Emmanuel V. Remy doesn't have anything against Brice Road or the people living in that area of the city.

Emmanuel V. Remy doesn't have anything against Brice Road or the people living in that area of the city.

He does have a great deal of regard for the Northland area and its residents; after all, he is president of the neighborhood's community council.

So when more city spending was recently announced -- not in Northland, but for the vicinity of Brice Road on the East Side -- it rankled.

A lot.

"No one's engaging us in those discussions from the city," Remy said last week. "We're the ones who have to engage them. I've been told many times it's the squeaky wheel that gets the grease. I want to make sure we're supplying the grease."

It's a theme Remy expounded upon at length during his report to Northland Community Council representatives at the May 6 meeting.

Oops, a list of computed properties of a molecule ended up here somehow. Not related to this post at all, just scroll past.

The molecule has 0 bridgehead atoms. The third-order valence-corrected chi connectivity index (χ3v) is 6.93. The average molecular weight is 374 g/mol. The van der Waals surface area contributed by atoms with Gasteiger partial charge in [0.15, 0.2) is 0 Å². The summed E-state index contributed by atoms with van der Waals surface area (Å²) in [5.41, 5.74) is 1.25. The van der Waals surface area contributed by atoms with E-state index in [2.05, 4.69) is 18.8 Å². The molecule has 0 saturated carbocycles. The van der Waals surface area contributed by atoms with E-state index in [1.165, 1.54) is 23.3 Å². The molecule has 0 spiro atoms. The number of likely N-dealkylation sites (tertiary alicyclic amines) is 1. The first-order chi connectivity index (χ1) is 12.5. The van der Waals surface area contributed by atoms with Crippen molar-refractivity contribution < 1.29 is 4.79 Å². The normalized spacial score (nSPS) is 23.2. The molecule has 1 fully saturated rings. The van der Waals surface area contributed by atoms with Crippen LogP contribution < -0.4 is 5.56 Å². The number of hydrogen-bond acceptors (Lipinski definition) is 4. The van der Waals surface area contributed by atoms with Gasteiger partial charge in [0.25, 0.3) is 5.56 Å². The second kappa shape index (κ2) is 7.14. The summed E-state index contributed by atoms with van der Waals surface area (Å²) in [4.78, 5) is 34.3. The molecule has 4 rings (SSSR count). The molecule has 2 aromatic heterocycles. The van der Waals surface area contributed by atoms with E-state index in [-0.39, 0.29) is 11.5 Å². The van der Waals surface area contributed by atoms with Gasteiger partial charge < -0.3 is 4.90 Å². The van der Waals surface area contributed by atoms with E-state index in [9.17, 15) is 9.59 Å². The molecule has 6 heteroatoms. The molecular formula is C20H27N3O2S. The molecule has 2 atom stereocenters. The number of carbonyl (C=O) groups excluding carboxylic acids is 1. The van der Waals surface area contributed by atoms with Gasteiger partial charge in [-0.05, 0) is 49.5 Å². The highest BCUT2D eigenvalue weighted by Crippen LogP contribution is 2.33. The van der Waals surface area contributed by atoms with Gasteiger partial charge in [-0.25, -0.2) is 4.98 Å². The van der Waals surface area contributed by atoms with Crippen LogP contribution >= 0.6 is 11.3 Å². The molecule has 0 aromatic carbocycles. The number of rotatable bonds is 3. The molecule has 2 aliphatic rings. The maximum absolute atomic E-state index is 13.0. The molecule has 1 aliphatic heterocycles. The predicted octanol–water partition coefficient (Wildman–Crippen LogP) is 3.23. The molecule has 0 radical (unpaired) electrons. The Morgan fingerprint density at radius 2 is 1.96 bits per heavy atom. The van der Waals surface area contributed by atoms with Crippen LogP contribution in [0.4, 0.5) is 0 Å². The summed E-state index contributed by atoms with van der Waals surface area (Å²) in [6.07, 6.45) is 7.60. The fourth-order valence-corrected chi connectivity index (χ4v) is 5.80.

"We're a body of 28 associations that represents 14 percent of the population of Columbus," he noted.

If the Northland area were a separate city, it would rank behind Dayton in terms of population, Remy added.

And yet, he said, "lots of energy" and investment of city dollars seem to be going into the areas near downtown Columbus. Not a lot of energy and not a lot of investment are happening in Northland, Remy told NCC representatives.

"I think that leaves a lot of us feeling like we're out on the fringe," Remy said.

It's important for the representatives of all member organizations, he added, to push city officials to make infrastructure improvements in the Northland area.

During his remarks, Remy also pointed out that no member of Columbus City Council resides in the Northland area.

Many elected and appointed city officials will be on hand for the NCC's Volunteer Awards Banquet on May 29 at Villa Milano Banquet and Conference Center on Schrock Road. Remy urged members who attend to get to know these people and make them aware of the Northland area's needs.

The community council represents a unique way for residents to interact with officials, as opposed to the city-sanctioned area commissions that provide neighborhood representation in other parts of Columbus, according to Remy.

"We are an independent voice," he said.

Remy added that NCC members have no desire to adopt the area commission approach of making appeals for attention to the city.

"What we have here is a great structure," he said.